WordPress Community in a Firestorm over GPL

Themeforest AuthorsA week ago, Jake Caputo was barred from par­tic­i­pat­ing in Word­Camps as an orga­nizer, spon­sor, or pre­sen­ter. The rea­son for this is based on the licens­ing under which his themes are sold by Envato’s The­me­for­est. This move, some­what pre­dictably, has caused a fair bit of divi­sion in the Word­Press com­mu­nity. Envato’s move to a split license does not con­tra­dict the GPL, but it does go against the Word­Press Foundation’s stated pol­icy on Word­Camp par­tic­i­pants, which asks more of devel­op­ers than does the GPL. The dis­cus­sion has ranged from what is per­mis­si­ble under the GPL to whether Matt Mul­len­weg (and the Word­Press Foun­da­tion) is right in their stance on the issue, to what theme authors should be allowed to do with their themes to whether releas­ing under the GPL is morally bet­ter than other licenses. All that, and what “doing the right thing” means in this context.

I’ve been a GPL sup­porter for longer than Word­Press has been around, and I’ve been using Word­Press since its begin­ning, which was 10 years ago this spring. (Actu­ally, I was using the soft­ware upon which Word­Press was based even before that.)

As addi­tional back­ground, a clear rul­ing was issued back in 2009 con­cern­ing the licens­ing of a Word­Press theme. Essen­tially, the theme and its javascript must be licensed under the GPL, but the CSS and images may be licensed in any way the devel­oper sees fit — they are not required to be licensed under the GPL. Mean­while, the Word­Press Foun­da­tion‘s pub­lished guide­lines basi­cally state that its com­mu­nity mem­bers should embrace the GPL and its ethos if they would like to par­tic­i­pate as Word­Camp orga­niz­ers, spon­sors, or speakers.

Recently, Envato changed the licens­ing under which its authors are required to offer their themes for sale: basi­cally, what­ever has to be licensed under the GPL will be, but every­thing else will have a much more restric­tive license. As a result, all of the themes for sale on The­me­for­est are auto­mat­i­cally sub­ject to a split-license schema. Some have sug­gested that this is con­trary to the spirit of the GPL even if not the let­ter, because with­out the CSS and images, a theme isn’t really a theme. Whether or not this is so, the sale of themes under a split license runs counter to the prin­ci­ples the Word­Press Foun­da­tion wishes to pro­mote through their Word­Camps. Noti­fi­ca­tion sent out to the The­me­for­est authors came as a shock to many of them… and to be fair, it should be said that many of these authors are active and val­ued mem­bers in the Word­Press com­mu­nity. This is what’s got the Word­Press com­mu­nity in a hot debate.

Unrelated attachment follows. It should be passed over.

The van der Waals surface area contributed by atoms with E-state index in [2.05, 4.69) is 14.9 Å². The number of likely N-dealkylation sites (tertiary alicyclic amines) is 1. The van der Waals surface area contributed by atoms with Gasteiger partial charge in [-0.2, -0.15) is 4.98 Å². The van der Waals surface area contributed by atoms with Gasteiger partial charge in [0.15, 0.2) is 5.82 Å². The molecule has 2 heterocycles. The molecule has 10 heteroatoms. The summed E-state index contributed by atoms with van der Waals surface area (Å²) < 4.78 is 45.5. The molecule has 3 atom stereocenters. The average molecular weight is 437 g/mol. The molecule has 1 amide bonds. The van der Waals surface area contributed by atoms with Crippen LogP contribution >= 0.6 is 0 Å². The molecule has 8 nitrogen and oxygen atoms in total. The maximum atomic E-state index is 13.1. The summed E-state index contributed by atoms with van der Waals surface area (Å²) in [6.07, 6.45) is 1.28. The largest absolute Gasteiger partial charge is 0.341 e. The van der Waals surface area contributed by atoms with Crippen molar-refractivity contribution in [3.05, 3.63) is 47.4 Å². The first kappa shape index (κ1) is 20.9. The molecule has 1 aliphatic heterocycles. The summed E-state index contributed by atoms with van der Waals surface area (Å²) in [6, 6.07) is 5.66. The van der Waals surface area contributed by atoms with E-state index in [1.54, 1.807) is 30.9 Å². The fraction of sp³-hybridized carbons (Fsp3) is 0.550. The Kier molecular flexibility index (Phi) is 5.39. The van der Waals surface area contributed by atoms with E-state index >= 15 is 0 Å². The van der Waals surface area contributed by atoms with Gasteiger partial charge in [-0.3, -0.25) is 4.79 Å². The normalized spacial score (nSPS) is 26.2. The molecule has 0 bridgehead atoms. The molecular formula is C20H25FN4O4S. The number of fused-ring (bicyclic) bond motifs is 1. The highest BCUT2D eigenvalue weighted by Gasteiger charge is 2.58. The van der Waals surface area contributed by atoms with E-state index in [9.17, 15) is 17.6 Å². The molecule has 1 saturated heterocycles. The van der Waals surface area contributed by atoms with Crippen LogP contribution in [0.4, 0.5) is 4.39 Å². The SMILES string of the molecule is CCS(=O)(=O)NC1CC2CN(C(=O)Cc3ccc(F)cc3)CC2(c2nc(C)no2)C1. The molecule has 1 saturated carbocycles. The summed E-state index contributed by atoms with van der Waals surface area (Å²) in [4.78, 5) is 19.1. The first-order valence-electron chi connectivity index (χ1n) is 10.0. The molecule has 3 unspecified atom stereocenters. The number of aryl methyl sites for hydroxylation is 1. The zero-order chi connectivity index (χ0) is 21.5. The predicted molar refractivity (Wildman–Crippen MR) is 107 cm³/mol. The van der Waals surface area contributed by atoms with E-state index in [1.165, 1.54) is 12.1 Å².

I’ve jumped into the con­ver­sa­tion at a num­ber of points, which was help­ful in flesh­ing out my think­ing on the whole affair. I’m not big on “tak­ing sides” within a com­mu­nity dis­cus­sion, but I will say that every­thing I’ve said has been sup­port­ive of the Word­Press Foundation’s posi­tion rather than Envato’s. (FWIW, the larger part of the com­mu­nity seems to share this view.) All that to say I hate to see a com­mu­nity divided, so draw­ing lines needs to be reserved for issues that are gen­uinely foun­da­tional, and only done after due consideration.

In this case, my major objec­tion is with Envato’s require­ment that its authors use their split-license ver­sion — to sell your work on The­me­for­est, authors can’t release their work under the GPL, nor can they sell it on their own site. Alex King has a good com­par­i­son between Apple and Envato as mar­kets for sell­ing their work. Some­what sur­pris­ingly, by com­par­i­son it makes Apple’s App Store pro­gram look like a fan­tas­tic deal for the developer.

While it’s true that theme authors don’t have to sell their work on The­me­for­est, the fact is that there aren’t exactly a lot of choices of large theme mar­kets where they can sell their fully-GPL’d themes. It’s a bit of a catch-22 for devel­op­ers whose busi­ness model requires liv­ing off the rev­enue from their theme devel­op­ment. Stu­dio­Press has pulled their themes (inten­tion­ally GPL) from The­me­for­est as a result of this ker­fuf­fle, but they’re big enough to go it alone.

wp-logo-greyStill, the Word­Press Foundation’s require­ments were always clear, and it was always acknowl­edged that they were more strin­gent than the GPL. Essen­tially, this is what’s required to fully embrace its ideals and to rep­re­sent Word­Press. In one of the com­ment threads, some­one said that any­one who has a prob­lem with the GPL shouldn’t be devel­op­ing for Word­Press. I would sug­gest that extends to prof­it­ing from GPL’d works. You can’t be look­ing for ways to get around the GPL’s open require­ments while try­ing to build a busi­ness with it… to me, that’s a lit­tle disingenuous.

You also shouldn’t cry “foul” when you’re excluded from rep­re­sent­ing the com­mu­nity (or the prod­uct) when you’re mak­ing efforts to sub­vert one of its most dearly-held prin­ci­ples — espe­cially when you are requir­ing that oth­ers do the same. This, of course, would apply to Envato, not nec­es­sar­ily the many theme authors caught in the mid­dle. The “right thing” here, in my mind, would be for Envato to allow its theme authors the choice of how to license their themes. If they con­tinue to be deter­mined not to do so, it could end up that this dis­re­spect to their authors is a case of cook­ing the golden goose. Not to men­tion the fact that they must be pre­pared to accept restric­tions upon them when they’re putting restric­tions on their authors. It’s a kind of “golden-rule vio­la­tion” that they’re being called upon. Or, as my mother always told me, “turn­about is fair play.”

As has been stated by many oth­ers, it’s the devel­op­ers caught in the mid­dle who have our sym­pa­thies. It would be great to see a 100% GPL theme mar­ket rise up out of this controversy.